Cost: DIY decks cost about $10 to $15 per square foot or about $1,500 to $2,250 for a 150 square foot tent. The tents are the same as above.

Set-up time: A day or two to build the deck.

Maintenance: With a  solid foundation beneath, these tents are better able to withstand wind and snow, but if you’re not going to use them during the winter it’s still a good idea to take them down, clean them up, and store them carefully.

Optional add ons: Mi-A-Kon-Da’s tents also sit on small three foot high stick frame walls that wrap around the tent (sometimes called “pony walls”), providing extra protection from wind and rain slipping under the fabric walls.


A permanent four-season get-away

For a permanent set up, buy a four-season tent. Many models come in a winterized version built tougher for snow load. Few four-season models are as robust as the ones sold by Biome Canada, which blur the line between cabin and tent. The walls and floor use two-by-four construction, the roof and floor are lined with plywood, and sheets of insulation help lock in the heat. But the walls are canvas and the exterior of the roof is a canvas sheet lashed into place.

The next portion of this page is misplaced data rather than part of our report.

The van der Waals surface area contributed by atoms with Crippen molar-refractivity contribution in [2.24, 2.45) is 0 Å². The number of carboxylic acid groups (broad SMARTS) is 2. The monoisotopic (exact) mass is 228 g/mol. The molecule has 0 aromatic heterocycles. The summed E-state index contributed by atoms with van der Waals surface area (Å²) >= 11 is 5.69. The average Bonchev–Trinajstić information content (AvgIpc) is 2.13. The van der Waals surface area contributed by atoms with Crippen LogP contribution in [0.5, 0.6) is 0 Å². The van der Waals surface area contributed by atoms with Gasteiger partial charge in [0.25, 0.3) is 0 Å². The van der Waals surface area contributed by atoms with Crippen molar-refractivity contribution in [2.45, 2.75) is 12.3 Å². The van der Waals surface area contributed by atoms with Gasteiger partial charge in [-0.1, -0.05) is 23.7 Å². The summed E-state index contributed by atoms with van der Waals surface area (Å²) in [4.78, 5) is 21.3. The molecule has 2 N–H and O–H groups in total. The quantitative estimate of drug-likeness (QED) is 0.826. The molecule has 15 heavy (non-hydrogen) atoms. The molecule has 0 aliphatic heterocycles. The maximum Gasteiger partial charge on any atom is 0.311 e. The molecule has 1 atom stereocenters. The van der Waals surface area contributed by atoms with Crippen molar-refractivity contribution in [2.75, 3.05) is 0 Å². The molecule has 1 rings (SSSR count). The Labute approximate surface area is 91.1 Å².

Who it’s best for:  year round use, a permanent alternative to a cabin

Downsides: extra upfront cost; more labour to build; permit likely required

Cost: $25,500 for Biome’s Minka 4-Season wall tent. A less expensive and more portable alternative is an Insulated Wall Tent from Deluxe Wall Tents, an online store. It sandwiches insulation between layers of canvas and the smallest tent starts at about $4,000.

Set-up time: several hours to three days

Maintenance:  They need just an occasional power wash for maintenance. 

Add ons: You can cement the deck posts into the ground with Biome’s tents, but most sit on packed gravel foundations. This allows for easy moving and may get around the need for a building permit.